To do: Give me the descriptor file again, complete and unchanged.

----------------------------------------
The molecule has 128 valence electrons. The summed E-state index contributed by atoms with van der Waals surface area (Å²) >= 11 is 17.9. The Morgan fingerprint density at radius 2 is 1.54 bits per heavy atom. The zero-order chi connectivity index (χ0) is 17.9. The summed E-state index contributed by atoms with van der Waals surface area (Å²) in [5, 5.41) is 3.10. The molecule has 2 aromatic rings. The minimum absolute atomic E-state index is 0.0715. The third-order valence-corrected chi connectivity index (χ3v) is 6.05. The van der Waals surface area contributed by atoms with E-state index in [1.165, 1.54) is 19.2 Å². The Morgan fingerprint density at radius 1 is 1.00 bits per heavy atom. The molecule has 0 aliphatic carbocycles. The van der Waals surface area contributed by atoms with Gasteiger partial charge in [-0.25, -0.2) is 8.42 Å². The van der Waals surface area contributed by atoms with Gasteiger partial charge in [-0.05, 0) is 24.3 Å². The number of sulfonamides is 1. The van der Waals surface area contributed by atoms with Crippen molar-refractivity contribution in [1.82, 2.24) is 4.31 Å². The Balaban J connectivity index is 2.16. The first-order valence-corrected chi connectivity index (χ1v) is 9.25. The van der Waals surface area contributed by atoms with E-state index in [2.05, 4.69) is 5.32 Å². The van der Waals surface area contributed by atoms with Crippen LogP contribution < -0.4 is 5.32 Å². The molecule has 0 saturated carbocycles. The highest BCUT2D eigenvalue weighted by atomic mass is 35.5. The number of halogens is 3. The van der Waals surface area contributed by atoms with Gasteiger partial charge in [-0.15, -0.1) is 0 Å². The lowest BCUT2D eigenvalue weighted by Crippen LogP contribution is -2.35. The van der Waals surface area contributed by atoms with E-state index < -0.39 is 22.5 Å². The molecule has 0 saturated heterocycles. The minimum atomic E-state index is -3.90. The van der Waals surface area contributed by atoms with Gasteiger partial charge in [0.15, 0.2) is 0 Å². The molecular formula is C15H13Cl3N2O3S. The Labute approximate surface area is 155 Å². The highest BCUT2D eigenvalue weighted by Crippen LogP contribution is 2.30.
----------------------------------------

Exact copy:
The molecule has 128 valence electrons. The summed E-state index contributed by atoms with van der Waals surface area (Å²) >= 11 is 17.9. The Morgan fingerprint density at radius 2 is 1.54 bits per heavy atom. The zero-order chi connectivity index (χ0) is 17.9. The summed E-state index contributed by atoms with van der Waals surface area (Å²) in [5, 5.41) is 3.10. The molecule has 2 aromatic rings. The minimum absolute atomic E-state index is 0.0715. The third-order valence-corrected chi connectivity index (χ3v) is 6.05. The van der Waals surface area contributed by atoms with E-state index in [1.165, 1.54) is 19.2 Å². The Morgan fingerprint density at radius 1 is 1.00 bits per heavy atom. The molecule has 0 aliphatic carbocycles. The van der Waals surface area contributed by atoms with Gasteiger partial charge in [-0.25, -0.2) is 8.42 Å². The van der Waals surface area contributed by atoms with Gasteiger partial charge in [-0.05, 0) is 24.3 Å². The number of sulfonamides is 1. The van der Waals surface area contributed by atoms with Crippen molar-refractivity contribution in [1.82, 2.24) is 4.31 Å². The Balaban J connectivity index is 2.16. The first-order valence-corrected chi connectivity index (χ1v) is 9.25. The van der Waals surface area contributed by atoms with E-state index in [2.05, 4.69) is 5.32 Å². The van der Waals surface area contributed by atoms with Crippen LogP contribution < -0.4 is 5.32 Å². The molecule has 0 saturated carbocycles. The highest BCUT2D eigenvalue weighted by atomic mass is 35.5. The number of halogens is 3. The van der Waals surface area contributed by atoms with Gasteiger partial charge in [-0.15, -0.1) is 0 Å². The lowest BCUT2D eigenvalue weighted by Crippen LogP contribution is -2.35. The van der Waals surface area contributed by atoms with E-state index < -0.39 is 22.5 Å². The molecule has 0 saturated heterocycles. The minimum atomic E-state index is -3.90. The van der Waals surface area contributed by atoms with Gasteiger partial charge in [0.15, 0.2) is 0 Å². The molecular formula is C15H13Cl3N2O3S. The Labute approximate surface area is 155 Å². The highest BCUT2D eigenvalue weighted by Crippen LogP contribution is 2.30.